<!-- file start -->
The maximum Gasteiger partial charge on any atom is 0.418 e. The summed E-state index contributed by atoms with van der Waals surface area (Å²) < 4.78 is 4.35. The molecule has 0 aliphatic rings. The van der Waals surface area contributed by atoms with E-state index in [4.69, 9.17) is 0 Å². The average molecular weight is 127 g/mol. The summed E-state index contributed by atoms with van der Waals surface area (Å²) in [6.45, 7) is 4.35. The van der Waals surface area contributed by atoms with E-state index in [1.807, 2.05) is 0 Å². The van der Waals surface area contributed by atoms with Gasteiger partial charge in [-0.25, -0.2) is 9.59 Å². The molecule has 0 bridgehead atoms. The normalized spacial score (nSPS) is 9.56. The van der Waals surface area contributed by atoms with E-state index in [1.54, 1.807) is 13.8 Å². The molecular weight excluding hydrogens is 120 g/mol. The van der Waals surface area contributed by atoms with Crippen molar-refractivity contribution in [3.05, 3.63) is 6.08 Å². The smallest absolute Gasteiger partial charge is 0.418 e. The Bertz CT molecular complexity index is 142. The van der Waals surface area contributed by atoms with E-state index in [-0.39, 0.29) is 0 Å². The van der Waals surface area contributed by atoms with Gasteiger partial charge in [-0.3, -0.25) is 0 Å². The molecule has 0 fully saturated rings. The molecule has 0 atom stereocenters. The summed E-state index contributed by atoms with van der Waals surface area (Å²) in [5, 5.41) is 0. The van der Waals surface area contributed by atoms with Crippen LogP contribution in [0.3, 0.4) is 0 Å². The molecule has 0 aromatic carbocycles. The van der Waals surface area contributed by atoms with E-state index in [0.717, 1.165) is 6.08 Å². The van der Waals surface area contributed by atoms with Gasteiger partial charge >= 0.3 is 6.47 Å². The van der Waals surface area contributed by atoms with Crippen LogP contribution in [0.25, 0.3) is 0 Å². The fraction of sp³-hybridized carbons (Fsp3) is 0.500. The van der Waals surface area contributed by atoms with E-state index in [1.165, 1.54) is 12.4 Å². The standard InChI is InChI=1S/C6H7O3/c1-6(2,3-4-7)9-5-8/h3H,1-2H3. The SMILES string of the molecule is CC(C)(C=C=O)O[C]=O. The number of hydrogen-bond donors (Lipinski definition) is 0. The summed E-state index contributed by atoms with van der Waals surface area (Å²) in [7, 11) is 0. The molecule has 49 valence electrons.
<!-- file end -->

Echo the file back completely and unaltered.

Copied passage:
The maximum Gasteiger partial charge on any atom is 0.418 e. The summed E-state index contributed by atoms with van der Waals surface area (Å²) < 4.78 is 4.35. The molecule has 0 aliphatic rings. The van der Waals surface area contributed by atoms with E-state index in [4.69, 9.17) is 0 Å². The average molecular weight is 127 g/mol. The summed E-state index contributed by atoms with van der Waals surface area (Å²) in [6.45, 7) is 4.35. The van der Waals surface area contributed by atoms with E-state index in [1.807, 2.05) is 0 Å². The van der Waals surface area contributed by atoms with Gasteiger partial charge in [-0.25, -0.2) is 9.59 Å². The molecule has 0 bridgehead atoms. The normalized spacial score (nSPS) is 9.56. The van der Waals surface area contributed by atoms with E-state index in [1.54, 1.807) is 13.8 Å². The molecular weight excluding hydrogens is 120 g/mol. The van der Waals surface area contributed by atoms with Crippen molar-refractivity contribution in [3.05, 3.63) is 6.08 Å². The smallest absolute Gasteiger partial charge is 0.418 e. The Bertz CT molecular complexity index is 142. The van der Waals surface area contributed by atoms with E-state index in [-0.39, 0.29) is 0 Å². The van der Waals surface area contributed by atoms with Gasteiger partial charge in [-0.3, -0.25) is 0 Å². The molecule has 0 fully saturated rings. The molecule has 0 atom stereocenters. The summed E-state index contributed by atoms with van der Waals surface area (Å²) in [5, 5.41) is 0. The van der Waals surface area contributed by atoms with Crippen LogP contribution in [0.3, 0.4) is 0 Å². The molecule has 0 aromatic carbocycles. The van der Waals surface area contributed by atoms with E-state index in [0.717, 1.165) is 6.08 Å². The van der Waals surface area contributed by atoms with Gasteiger partial charge >= 0.3 is 6.47 Å². The van der Waals surface area contributed by atoms with Crippen LogP contribution in [0.25, 0.3) is 0 Å². The fraction of sp³-hybridized carbons (Fsp3) is 0.500. The van der Waals surface area contributed by atoms with E-state index in [1.165, 1.54) is 12.4 Å². The standard InChI is InChI=1S/C6H7O3/c1-6(2,3-4-7)9-5-8/h3H,1-2H3. The SMILES string of the molecule is CC(C)(C=C=O)O[C]=O. The number of hydrogen-bond donors (Lipinski definition) is 0. The summed E-state index contributed by atoms with van der Waals surface area (Å²) in [7, 11) is 0. The molecule has 49 valence electrons.